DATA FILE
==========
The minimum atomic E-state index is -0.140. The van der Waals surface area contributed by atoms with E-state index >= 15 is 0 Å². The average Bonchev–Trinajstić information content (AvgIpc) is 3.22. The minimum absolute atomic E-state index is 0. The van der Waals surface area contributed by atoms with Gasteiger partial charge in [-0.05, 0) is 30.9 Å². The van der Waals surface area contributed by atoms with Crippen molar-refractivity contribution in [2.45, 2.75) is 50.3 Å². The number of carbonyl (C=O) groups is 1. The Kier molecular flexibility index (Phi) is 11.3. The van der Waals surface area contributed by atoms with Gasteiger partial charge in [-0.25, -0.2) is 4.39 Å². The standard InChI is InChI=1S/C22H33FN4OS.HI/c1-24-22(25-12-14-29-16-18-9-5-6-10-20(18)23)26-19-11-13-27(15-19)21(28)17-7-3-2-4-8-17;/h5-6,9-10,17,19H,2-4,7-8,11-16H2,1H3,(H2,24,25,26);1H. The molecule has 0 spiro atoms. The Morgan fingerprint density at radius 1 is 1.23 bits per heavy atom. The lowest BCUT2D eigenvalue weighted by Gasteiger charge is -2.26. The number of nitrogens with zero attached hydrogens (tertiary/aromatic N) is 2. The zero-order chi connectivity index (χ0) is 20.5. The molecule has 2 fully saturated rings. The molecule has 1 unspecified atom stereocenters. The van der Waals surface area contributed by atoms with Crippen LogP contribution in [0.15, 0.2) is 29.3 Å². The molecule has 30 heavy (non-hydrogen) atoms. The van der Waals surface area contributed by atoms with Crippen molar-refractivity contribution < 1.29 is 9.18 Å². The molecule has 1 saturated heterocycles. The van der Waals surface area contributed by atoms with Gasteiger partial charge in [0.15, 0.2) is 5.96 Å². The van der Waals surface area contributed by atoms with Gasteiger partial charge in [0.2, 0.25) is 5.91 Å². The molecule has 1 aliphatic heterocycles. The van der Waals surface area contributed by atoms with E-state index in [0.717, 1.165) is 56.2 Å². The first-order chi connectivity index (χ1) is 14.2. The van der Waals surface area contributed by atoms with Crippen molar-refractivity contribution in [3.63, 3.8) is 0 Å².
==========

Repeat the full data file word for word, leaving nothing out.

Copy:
The minimum atomic E-state index is -0.140. The van der Waals surface area contributed by atoms with E-state index >= 15 is 0 Å². The average Bonchev–Trinajstić information content (AvgIpc) is 3.22. The minimum absolute atomic E-state index is 0. The van der Waals surface area contributed by atoms with Gasteiger partial charge in [-0.05, 0) is 30.9 Å². The van der Waals surface area contributed by atoms with Crippen molar-refractivity contribution in [2.45, 2.75) is 50.3 Å². The number of carbonyl (C=O) groups is 1. The Kier molecular flexibility index (Phi) is 11.3. The van der Waals surface area contributed by atoms with Gasteiger partial charge in [-0.25, -0.2) is 4.39 Å². The standard InChI is InChI=1S/C22H33FN4OS.HI/c1-24-22(25-12-14-29-16-18-9-5-6-10-20(18)23)26-19-11-13-27(15-19)21(28)17-7-3-2-4-8-17;/h5-6,9-10,17,19H,2-4,7-8,11-16H2,1H3,(H2,24,25,26);1H. The molecule has 0 spiro atoms. The Morgan fingerprint density at radius 1 is 1.23 bits per heavy atom. The lowest BCUT2D eigenvalue weighted by Gasteiger charge is -2.26. The number of nitrogens with zero attached hydrogens (tertiary/aromatic N) is 2. The zero-order chi connectivity index (χ0) is 20.5. The molecule has 2 fully saturated rings. The molecule has 1 unspecified atom stereocenters. The van der Waals surface area contributed by atoms with Crippen LogP contribution in [0.15, 0.2) is 29.3 Å². The molecule has 30 heavy (non-hydrogen) atoms. The van der Waals surface area contributed by atoms with Crippen molar-refractivity contribution < 1.29 is 9.18 Å². The molecule has 1 saturated heterocycles. The van der Waals surface area contributed by atoms with Gasteiger partial charge in [0.15, 0.2) is 5.96 Å². The van der Waals surface area contributed by atoms with Gasteiger partial charge in [0.2, 0.25) is 5.91 Å². The molecule has 1 aliphatic heterocycles. The van der Waals surface area contributed by atoms with E-state index in [0.717, 1.165) is 56.2 Å². The first-order chi connectivity index (χ1) is 14.2. The van der Waals surface area contributed by atoms with Crippen molar-refractivity contribution in [3.63, 3.8) is 0 Å².